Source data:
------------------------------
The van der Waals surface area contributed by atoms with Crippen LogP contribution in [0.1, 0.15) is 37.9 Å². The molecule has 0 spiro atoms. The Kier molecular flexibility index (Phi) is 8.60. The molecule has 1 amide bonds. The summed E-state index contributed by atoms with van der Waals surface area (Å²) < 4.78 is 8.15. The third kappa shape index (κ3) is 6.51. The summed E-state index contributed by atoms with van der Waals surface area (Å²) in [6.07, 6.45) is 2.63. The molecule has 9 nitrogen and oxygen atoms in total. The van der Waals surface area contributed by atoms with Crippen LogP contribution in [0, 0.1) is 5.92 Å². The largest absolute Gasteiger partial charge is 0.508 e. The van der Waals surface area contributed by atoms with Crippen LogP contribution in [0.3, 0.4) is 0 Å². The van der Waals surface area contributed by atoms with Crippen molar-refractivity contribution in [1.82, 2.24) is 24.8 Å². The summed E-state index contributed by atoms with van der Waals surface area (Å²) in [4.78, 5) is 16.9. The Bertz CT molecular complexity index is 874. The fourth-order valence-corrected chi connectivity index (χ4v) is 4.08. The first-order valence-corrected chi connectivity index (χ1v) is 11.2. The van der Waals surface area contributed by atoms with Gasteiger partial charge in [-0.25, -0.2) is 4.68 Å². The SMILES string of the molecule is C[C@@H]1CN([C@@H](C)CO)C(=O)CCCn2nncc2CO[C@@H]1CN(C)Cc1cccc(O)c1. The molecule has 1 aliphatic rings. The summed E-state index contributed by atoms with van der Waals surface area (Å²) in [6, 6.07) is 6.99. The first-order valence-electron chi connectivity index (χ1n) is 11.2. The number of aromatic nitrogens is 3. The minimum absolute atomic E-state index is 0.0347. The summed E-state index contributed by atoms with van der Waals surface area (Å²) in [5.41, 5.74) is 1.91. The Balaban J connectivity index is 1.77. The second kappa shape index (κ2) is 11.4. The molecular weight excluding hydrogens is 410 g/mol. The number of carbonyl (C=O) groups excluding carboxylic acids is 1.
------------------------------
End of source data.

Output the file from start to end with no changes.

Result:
The van der Waals surface area contributed by atoms with Crippen LogP contribution in [0.1, 0.15) is 37.9 Å². The molecule has 0 spiro atoms. The Kier molecular flexibility index (Phi) is 8.60. The molecule has 1 amide bonds. The summed E-state index contributed by atoms with van der Waals surface area (Å²) < 4.78 is 8.15. The third kappa shape index (κ3) is 6.51. The summed E-state index contributed by atoms with van der Waals surface area (Å²) in [6.07, 6.45) is 2.63. The molecule has 9 nitrogen and oxygen atoms in total. The van der Waals surface area contributed by atoms with Crippen LogP contribution in [0, 0.1) is 5.92 Å². The largest absolute Gasteiger partial charge is 0.508 e. The van der Waals surface area contributed by atoms with Crippen LogP contribution in [0.3, 0.4) is 0 Å². The van der Waals surface area contributed by atoms with Crippen molar-refractivity contribution in [1.82, 2.24) is 24.8 Å². The summed E-state index contributed by atoms with van der Waals surface area (Å²) in [4.78, 5) is 16.9. The Bertz CT molecular complexity index is 874. The fourth-order valence-corrected chi connectivity index (χ4v) is 4.08. The first-order valence-corrected chi connectivity index (χ1v) is 11.2. The van der Waals surface area contributed by atoms with Gasteiger partial charge in [-0.25, -0.2) is 4.68 Å². The SMILES string of the molecule is C[C@@H]1CN([C@@H](C)CO)C(=O)CCCn2nncc2CO[C@@H]1CN(C)Cc1cccc(O)c1. The molecule has 1 aliphatic rings. The summed E-state index contributed by atoms with van der Waals surface area (Å²) in [6, 6.07) is 6.99. The first-order valence-electron chi connectivity index (χ1n) is 11.2. The number of aromatic nitrogens is 3. The minimum absolute atomic E-state index is 0.0347. The summed E-state index contributed by atoms with van der Waals surface area (Å²) in [5.41, 5.74) is 1.91. The Balaban J connectivity index is 1.77. The second kappa shape index (κ2) is 11.4. The molecular weight excluding hydrogens is 410 g/mol. The number of carbonyl (C=O) groups excluding carboxylic acids is 1.